It turns out, however, that like our “just in time” logistics model, our labor economy was stretched too thin to be resilient to the shock that is Covid.

Very specifically, I want to call out how little has actually changed in the workplace from the time that would be the conservative “golden age:” the 1950’s. First off, white men are typically in charge. And they usually got there by working 60+ hours per week and they absolutely, positively expect the same level of dedication from you if you want to “be a leader” or “advance in the company.” I am not a researcher and I have no data to corroborate this, but I would bet that there is a fairly strong correlation between number of hours worked and likelihood of promotion in today’s business world. If you are not one to put your job above all other priorities in your life, including family, travel, friendships, artistic endeavors, home maintenance, personal development, you will not advance in your company. Period.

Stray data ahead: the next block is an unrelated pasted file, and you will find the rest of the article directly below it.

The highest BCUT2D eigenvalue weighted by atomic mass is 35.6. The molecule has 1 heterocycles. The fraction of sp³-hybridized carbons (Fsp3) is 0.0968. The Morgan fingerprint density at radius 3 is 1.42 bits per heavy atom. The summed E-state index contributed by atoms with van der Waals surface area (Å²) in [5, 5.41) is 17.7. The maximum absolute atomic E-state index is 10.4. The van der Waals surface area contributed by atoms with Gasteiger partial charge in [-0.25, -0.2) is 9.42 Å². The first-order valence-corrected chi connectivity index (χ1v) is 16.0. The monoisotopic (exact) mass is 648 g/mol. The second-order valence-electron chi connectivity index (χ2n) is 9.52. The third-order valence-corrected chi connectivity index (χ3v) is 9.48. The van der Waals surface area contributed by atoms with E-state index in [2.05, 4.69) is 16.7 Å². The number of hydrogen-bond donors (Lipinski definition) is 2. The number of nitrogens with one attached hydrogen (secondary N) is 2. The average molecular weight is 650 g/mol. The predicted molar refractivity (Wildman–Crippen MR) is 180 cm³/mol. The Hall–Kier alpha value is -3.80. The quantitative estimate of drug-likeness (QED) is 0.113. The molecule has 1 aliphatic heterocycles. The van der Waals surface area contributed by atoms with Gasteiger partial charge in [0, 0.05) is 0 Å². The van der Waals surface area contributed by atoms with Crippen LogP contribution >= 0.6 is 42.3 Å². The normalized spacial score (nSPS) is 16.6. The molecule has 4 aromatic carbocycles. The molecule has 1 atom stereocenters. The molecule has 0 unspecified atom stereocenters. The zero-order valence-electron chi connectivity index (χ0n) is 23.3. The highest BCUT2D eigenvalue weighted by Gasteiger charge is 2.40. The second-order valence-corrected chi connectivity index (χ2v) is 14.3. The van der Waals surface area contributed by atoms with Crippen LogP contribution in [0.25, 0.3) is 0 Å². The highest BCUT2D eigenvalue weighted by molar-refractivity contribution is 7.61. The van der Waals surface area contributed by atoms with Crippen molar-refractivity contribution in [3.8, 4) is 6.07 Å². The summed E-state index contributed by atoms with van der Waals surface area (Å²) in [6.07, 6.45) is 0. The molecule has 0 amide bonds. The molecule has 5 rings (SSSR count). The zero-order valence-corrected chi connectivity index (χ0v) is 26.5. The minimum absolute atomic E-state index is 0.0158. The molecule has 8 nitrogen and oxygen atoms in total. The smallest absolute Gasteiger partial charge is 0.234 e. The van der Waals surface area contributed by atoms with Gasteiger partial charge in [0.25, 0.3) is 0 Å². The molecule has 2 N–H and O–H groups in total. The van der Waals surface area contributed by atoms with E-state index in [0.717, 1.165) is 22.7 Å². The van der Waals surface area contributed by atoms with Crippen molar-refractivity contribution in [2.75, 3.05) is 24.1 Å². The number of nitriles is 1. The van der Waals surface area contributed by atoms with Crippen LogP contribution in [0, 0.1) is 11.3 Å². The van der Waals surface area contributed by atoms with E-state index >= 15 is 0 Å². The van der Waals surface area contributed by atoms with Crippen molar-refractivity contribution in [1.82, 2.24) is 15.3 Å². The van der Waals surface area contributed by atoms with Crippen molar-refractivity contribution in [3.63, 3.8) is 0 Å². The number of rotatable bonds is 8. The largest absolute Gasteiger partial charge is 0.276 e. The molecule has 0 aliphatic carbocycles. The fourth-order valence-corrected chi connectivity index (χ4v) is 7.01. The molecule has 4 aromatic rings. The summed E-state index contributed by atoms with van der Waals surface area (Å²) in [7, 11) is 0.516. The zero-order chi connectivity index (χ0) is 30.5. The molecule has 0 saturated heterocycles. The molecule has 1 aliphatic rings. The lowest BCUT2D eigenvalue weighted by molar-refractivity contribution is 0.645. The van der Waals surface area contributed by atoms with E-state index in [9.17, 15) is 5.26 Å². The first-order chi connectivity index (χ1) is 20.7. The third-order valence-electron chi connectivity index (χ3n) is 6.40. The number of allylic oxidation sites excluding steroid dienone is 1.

Just as in the 1950’s, cisgender, heterosexual white men will generally have no problem with this arrangement precisely because they are expected to dedicate most/all of their time to work while their wife stayed home, cared for the kids and kept the home and family fires burning full time. There was a clear division of labor that allowed the men to flip a switch, on for work, off for home, and things worked out great for them. This was until the ’70s and ’80s when it became untenable to support a family in a single income. I won’t get into detail about the policy changes that contributed to this shift, but they aren’t dissimilar to arguments you hear now in opposition to the Build Back Better agenda, or the idea of social infrastructure as something to write policy about.